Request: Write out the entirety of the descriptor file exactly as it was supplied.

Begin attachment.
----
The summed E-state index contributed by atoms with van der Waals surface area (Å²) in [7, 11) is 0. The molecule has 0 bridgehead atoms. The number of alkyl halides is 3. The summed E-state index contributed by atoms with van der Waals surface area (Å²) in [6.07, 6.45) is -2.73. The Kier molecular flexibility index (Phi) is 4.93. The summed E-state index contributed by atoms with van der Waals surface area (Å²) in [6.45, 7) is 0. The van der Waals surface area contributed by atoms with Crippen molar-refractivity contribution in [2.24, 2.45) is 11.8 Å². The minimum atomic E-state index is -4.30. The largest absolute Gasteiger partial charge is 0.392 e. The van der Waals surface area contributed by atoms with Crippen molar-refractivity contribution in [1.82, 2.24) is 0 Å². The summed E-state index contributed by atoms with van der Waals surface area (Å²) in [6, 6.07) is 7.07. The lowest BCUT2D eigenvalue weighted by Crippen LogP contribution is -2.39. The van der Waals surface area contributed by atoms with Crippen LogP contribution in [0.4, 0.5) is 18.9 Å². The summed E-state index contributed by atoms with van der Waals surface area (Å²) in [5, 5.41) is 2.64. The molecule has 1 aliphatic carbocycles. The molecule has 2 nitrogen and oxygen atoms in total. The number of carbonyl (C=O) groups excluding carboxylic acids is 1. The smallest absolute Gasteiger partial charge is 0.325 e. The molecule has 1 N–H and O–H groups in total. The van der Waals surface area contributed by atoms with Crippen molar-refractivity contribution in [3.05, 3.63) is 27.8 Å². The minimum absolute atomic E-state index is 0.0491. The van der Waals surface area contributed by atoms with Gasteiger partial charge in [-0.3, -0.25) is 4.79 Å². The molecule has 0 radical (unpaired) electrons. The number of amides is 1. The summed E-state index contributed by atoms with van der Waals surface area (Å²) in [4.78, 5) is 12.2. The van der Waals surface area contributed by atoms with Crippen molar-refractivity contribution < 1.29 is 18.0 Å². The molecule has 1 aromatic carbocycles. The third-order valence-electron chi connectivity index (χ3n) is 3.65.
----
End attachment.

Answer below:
The summed E-state index contributed by atoms with van der Waals surface area (Å²) in [7, 11) is 0. The molecule has 0 bridgehead atoms. The number of alkyl halides is 3. The summed E-state index contributed by atoms with van der Waals surface area (Å²) in [6.07, 6.45) is -2.73. The Kier molecular flexibility index (Phi) is 4.93. The summed E-state index contributed by atoms with van der Waals surface area (Å²) in [6.45, 7) is 0. The van der Waals surface area contributed by atoms with Crippen molar-refractivity contribution in [2.24, 2.45) is 11.8 Å². The minimum atomic E-state index is -4.30. The largest absolute Gasteiger partial charge is 0.392 e. The van der Waals surface area contributed by atoms with Crippen molar-refractivity contribution in [1.82, 2.24) is 0 Å². The summed E-state index contributed by atoms with van der Waals surface area (Å²) in [6, 6.07) is 7.07. The lowest BCUT2D eigenvalue weighted by Crippen LogP contribution is -2.39. The van der Waals surface area contributed by atoms with Crippen LogP contribution in [0.4, 0.5) is 18.9 Å². The summed E-state index contributed by atoms with van der Waals surface area (Å²) in [5, 5.41) is 2.64. The molecule has 1 aliphatic carbocycles. The molecule has 2 nitrogen and oxygen atoms in total. The number of carbonyl (C=O) groups excluding carboxylic acids is 1. The smallest absolute Gasteiger partial charge is 0.325 e. The molecule has 1 N–H and O–H groups in total. The van der Waals surface area contributed by atoms with Crippen molar-refractivity contribution in [3.05, 3.63) is 27.8 Å². The minimum absolute atomic E-state index is 0.0491. The van der Waals surface area contributed by atoms with Gasteiger partial charge in [-0.3, -0.25) is 4.79 Å². The molecule has 0 radical (unpaired) electrons. The number of amides is 1. The summed E-state index contributed by atoms with van der Waals surface area (Å²) in [4.78, 5) is 12.2. The van der Waals surface area contributed by atoms with Crippen molar-refractivity contribution < 1.29 is 18.0 Å². The molecule has 1 aromatic carbocycles. The third-order valence-electron chi connectivity index (χ3n) is 3.65.